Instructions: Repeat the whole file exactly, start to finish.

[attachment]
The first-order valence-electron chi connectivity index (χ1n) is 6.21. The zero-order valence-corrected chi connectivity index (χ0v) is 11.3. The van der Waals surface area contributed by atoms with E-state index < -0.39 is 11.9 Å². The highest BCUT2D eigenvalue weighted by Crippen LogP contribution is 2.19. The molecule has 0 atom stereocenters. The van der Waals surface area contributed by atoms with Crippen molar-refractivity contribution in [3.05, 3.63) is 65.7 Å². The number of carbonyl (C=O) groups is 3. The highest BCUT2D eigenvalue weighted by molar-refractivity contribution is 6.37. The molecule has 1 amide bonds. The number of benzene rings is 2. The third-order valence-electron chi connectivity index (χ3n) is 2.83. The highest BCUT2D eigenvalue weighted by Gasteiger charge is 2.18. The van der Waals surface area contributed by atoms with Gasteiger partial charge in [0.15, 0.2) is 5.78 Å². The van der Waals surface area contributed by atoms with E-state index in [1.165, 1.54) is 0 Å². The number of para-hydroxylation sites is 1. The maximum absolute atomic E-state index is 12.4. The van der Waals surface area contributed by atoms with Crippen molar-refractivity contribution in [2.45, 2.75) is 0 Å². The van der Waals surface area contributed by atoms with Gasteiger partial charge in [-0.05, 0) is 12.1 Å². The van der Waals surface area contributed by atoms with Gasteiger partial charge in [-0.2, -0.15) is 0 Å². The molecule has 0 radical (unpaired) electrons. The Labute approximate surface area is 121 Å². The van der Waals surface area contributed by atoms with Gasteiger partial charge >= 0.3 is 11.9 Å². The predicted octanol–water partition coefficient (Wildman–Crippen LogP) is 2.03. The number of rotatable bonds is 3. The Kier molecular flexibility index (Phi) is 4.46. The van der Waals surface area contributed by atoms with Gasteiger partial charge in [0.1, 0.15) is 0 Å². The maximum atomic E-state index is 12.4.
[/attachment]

The first-order valence-electron chi connectivity index (χ1n) is 6.21. The zero-order valence-corrected chi connectivity index (χ0v) is 11.3. The van der Waals surface area contributed by atoms with E-state index < -0.39 is 11.9 Å². The highest BCUT2D eigenvalue weighted by Crippen LogP contribution is 2.19. The molecule has 0 atom stereocenters. The van der Waals surface area contributed by atoms with Crippen molar-refractivity contribution in [3.05, 3.63) is 65.7 Å². The number of carbonyl (C=O) groups is 3. The highest BCUT2D eigenvalue weighted by molar-refractivity contribution is 6.37. The molecule has 1 amide bonds. The number of benzene rings is 2. The third-order valence-electron chi connectivity index (χ3n) is 2.83. The highest BCUT2D eigenvalue weighted by Gasteiger charge is 2.18. The van der Waals surface area contributed by atoms with Gasteiger partial charge in [0.15, 0.2) is 5.78 Å². The van der Waals surface area contributed by atoms with E-state index in [1.165, 1.54) is 0 Å². The number of para-hydroxylation sites is 1. The maximum absolute atomic E-state index is 12.4. The van der Waals surface area contributed by atoms with Crippen molar-refractivity contribution in [2.45, 2.75) is 0 Å². The van der Waals surface area contributed by atoms with Gasteiger partial charge in [-0.05, 0) is 12.1 Å². The van der Waals surface area contributed by atoms with Gasteiger partial charge in [-0.2, -0.15) is 0 Å². The molecule has 0 radical (unpaired) electrons. The Labute approximate surface area is 121 Å². The van der Waals surface area contributed by atoms with Gasteiger partial charge >= 0.3 is 11.9 Å². The predicted octanol–water partition coefficient (Wildman–Crippen LogP) is 2.03. The number of rotatable bonds is 3. The Kier molecular flexibility index (Phi) is 4.46. The van der Waals surface area contributed by atoms with Gasteiger partial charge in [0.1, 0.15) is 0 Å². The maximum atomic E-state index is 12.4.